- Relocating to London on a low wage (26k) anyone done this?
Been down a year now, initially was paying £800pcm Inc council tax + utilities. It was tight, but that my only really expense, and I was on slightly less and living on my own.
Now paying £1300pcm and living with the girlfriend, lot of money but coping fine and loving it! 🙂Posted 5 years agotrail_ratMember
Monkeycmonkeydo – thatd be some commute though to work in london – pointless comment of the thead goes to you
– 9k a year rent is 750 a month and thats easy on 26k if your single/no kids I was paying 550 a month on 11k a year – that was tight
Just have to be reasonable in your expectations
Echo above – if single flat share / become a lodgerPosted 5 years agomrmoMember
to be honest 26k is not a low wage even with Londons inflated costs. It isn’t a lot of money mind so don’t expect to be pissing money up the wall, but with care you’ll be fine. The question is do you really want to go to London, is the job only available there, are the prospects better, friends, family, assuming you ride a bike, are you willing to compromise the riding, etc, etc.Posted 5 years agostarsh78Member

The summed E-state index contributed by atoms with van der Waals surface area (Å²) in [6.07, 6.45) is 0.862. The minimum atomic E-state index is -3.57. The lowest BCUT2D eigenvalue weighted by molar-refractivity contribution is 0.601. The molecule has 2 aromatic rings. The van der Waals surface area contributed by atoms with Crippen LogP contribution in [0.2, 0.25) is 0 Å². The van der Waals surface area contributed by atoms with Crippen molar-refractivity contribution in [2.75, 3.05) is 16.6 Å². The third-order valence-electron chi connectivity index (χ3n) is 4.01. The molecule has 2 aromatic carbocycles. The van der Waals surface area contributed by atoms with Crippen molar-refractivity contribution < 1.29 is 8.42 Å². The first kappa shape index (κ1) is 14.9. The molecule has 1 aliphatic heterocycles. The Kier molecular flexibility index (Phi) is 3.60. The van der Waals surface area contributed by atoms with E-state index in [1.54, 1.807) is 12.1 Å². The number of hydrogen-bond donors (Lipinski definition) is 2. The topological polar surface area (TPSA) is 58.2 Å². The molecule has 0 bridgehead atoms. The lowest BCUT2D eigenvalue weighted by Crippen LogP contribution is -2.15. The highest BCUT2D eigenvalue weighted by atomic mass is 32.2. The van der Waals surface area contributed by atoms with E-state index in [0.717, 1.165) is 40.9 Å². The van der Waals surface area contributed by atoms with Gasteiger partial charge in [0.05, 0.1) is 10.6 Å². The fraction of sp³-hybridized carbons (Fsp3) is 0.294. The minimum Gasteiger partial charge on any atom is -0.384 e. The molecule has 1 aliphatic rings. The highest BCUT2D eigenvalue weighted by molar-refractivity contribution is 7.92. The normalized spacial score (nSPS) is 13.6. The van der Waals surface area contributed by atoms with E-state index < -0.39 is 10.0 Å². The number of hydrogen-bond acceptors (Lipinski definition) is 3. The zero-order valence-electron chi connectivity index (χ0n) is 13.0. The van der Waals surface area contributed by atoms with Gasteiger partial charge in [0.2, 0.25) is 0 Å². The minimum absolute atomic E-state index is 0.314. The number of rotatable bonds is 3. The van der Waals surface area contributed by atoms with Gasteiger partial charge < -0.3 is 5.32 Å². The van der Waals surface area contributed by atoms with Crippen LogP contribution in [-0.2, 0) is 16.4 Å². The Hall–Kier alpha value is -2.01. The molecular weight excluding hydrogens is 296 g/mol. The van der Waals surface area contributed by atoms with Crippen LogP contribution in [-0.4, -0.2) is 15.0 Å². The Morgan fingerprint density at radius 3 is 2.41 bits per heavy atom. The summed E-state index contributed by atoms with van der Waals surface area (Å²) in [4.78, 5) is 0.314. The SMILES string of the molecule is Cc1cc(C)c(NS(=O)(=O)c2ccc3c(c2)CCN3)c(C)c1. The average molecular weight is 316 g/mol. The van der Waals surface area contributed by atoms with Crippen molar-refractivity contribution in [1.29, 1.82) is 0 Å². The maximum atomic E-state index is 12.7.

i’m on much less than that, working in a bike shop helps fund my bike addiction, but i rent my own one bedroom flat and live perfectly ok, I have a cat which needs feeding, internet, sky & a small car without sacrificing my social life…
you just have be smart with money and don’t be too fussy on which neighbourhood you live in.Posted 5 years agobrooessMember
£26 not loads but it’s doable if you’re sensible and realistic.Posted 5 years ago
London’s a great city and IME more chance of a job here than anywhere else in the UK right now.
A £750 in rent is loads. I have a whole 2 bed flat in Sydenham for £1000, and if I bought it the mortgage would be £800.
You can easily get a room in a shared house zone 3 or 4 for 5-600. won’t be a yuppie flat but will keep you out of debt. look at the less fashionable parts of SE london like Camberwell, Peckham, Denmark Hill, West Dulwich, Crystal Palace etc. Perfectly nice places if you get the right street but a lot cheaper than the trendy places cos you’re not paying the trendy/popularity premium that Clapham, Wimbledon generate…MrSmithMember
Live in Croydon. Your money goes further and ib London you DONT need a car.
youll LOVE it. Awesome place
croydon isn’t london. you may as well live in the grim north, there is a seething undercurrent of chavness hidden by a veil of daily mail middle class respectability that is equally insalubrious.
although now you have left it’s possibly a better place to live.
when i first came to london (a long time ago) i didn’t have much disposable income but what nobody has mentioned is the amount of free stuff there is to see/do.Posted 5 years agothisisnotaspoonMember
26k-low wage.If you think thats low wage mate you should come and visit the Teesside job market.